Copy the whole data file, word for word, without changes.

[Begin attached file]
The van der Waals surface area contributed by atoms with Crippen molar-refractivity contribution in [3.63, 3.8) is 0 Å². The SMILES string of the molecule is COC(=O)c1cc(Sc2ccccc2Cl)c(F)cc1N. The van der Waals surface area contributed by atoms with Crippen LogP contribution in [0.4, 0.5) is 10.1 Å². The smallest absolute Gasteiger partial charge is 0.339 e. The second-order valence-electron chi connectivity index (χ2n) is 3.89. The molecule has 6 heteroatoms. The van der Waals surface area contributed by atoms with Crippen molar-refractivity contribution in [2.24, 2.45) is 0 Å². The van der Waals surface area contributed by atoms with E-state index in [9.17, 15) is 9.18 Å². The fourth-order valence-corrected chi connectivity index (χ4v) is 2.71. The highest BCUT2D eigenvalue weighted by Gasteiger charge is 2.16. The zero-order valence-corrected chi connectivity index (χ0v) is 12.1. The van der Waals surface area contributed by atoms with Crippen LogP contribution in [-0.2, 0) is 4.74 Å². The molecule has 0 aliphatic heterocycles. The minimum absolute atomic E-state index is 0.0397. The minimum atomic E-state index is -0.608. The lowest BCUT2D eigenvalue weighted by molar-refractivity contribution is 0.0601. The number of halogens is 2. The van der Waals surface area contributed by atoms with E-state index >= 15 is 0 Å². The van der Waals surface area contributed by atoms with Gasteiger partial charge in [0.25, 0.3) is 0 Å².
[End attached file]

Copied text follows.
The van der Waals surface area contributed by atoms with Crippen molar-refractivity contribution in [3.63, 3.8) is 0 Å². The SMILES string of the molecule is COC(=O)c1cc(Sc2ccccc2Cl)c(F)cc1N. The van der Waals surface area contributed by atoms with Crippen LogP contribution in [0.4, 0.5) is 10.1 Å². The smallest absolute Gasteiger partial charge is 0.339 e. The second-order valence-electron chi connectivity index (χ2n) is 3.89. The molecule has 6 heteroatoms. The van der Waals surface area contributed by atoms with Crippen molar-refractivity contribution in [2.24, 2.45) is 0 Å². The van der Waals surface area contributed by atoms with E-state index in [9.17, 15) is 9.18 Å². The fourth-order valence-corrected chi connectivity index (χ4v) is 2.71. The highest BCUT2D eigenvalue weighted by Gasteiger charge is 2.16. The zero-order valence-corrected chi connectivity index (χ0v) is 12.1. The van der Waals surface area contributed by atoms with Crippen LogP contribution in [-0.2, 0) is 4.74 Å². The molecule has 0 aliphatic heterocycles. The minimum absolute atomic E-state index is 0.0397. The minimum atomic E-state index is -0.608. The lowest BCUT2D eigenvalue weighted by molar-refractivity contribution is 0.0601. The number of halogens is 2. The van der Waals surface area contributed by atoms with E-state index >= 15 is 0 Å². The van der Waals surface area contributed by atoms with Gasteiger partial charge in [0.25, 0.3) is 0 Å².